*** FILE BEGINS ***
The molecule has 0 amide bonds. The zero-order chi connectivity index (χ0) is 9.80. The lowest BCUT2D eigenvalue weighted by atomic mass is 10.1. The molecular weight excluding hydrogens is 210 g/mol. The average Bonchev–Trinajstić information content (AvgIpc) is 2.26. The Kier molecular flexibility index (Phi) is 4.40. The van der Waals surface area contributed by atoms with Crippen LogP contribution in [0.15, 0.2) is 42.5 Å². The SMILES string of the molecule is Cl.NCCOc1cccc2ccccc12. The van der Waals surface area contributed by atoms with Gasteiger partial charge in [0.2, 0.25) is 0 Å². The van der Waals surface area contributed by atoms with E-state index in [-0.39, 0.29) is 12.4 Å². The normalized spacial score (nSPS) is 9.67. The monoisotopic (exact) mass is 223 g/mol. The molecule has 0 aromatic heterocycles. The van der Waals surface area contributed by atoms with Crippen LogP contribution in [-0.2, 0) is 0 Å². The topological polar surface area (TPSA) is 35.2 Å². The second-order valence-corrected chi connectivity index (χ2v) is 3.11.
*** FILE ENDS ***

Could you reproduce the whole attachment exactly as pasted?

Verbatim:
The molecule has 0 amide bonds. The zero-order chi connectivity index (χ0) is 9.80. The lowest BCUT2D eigenvalue weighted by atomic mass is 10.1. The molecular weight excluding hydrogens is 210 g/mol. The average Bonchev–Trinajstić information content (AvgIpc) is 2.26. The Kier molecular flexibility index (Phi) is 4.40. The van der Waals surface area contributed by atoms with Crippen LogP contribution in [0.15, 0.2) is 42.5 Å². The SMILES string of the molecule is Cl.NCCOc1cccc2ccccc12. The van der Waals surface area contributed by atoms with Gasteiger partial charge in [0.2, 0.25) is 0 Å². The van der Waals surface area contributed by atoms with E-state index in [-0.39, 0.29) is 12.4 Å². The normalized spacial score (nSPS) is 9.67. The monoisotopic (exact) mass is 223 g/mol. The molecule has 0 aromatic heterocycles. The van der Waals surface area contributed by atoms with Crippen LogP contribution in [-0.2, 0) is 0 Å². The topological polar surface area (TPSA) is 35.2 Å². The second-order valence-corrected chi connectivity index (χ2v) is 3.11.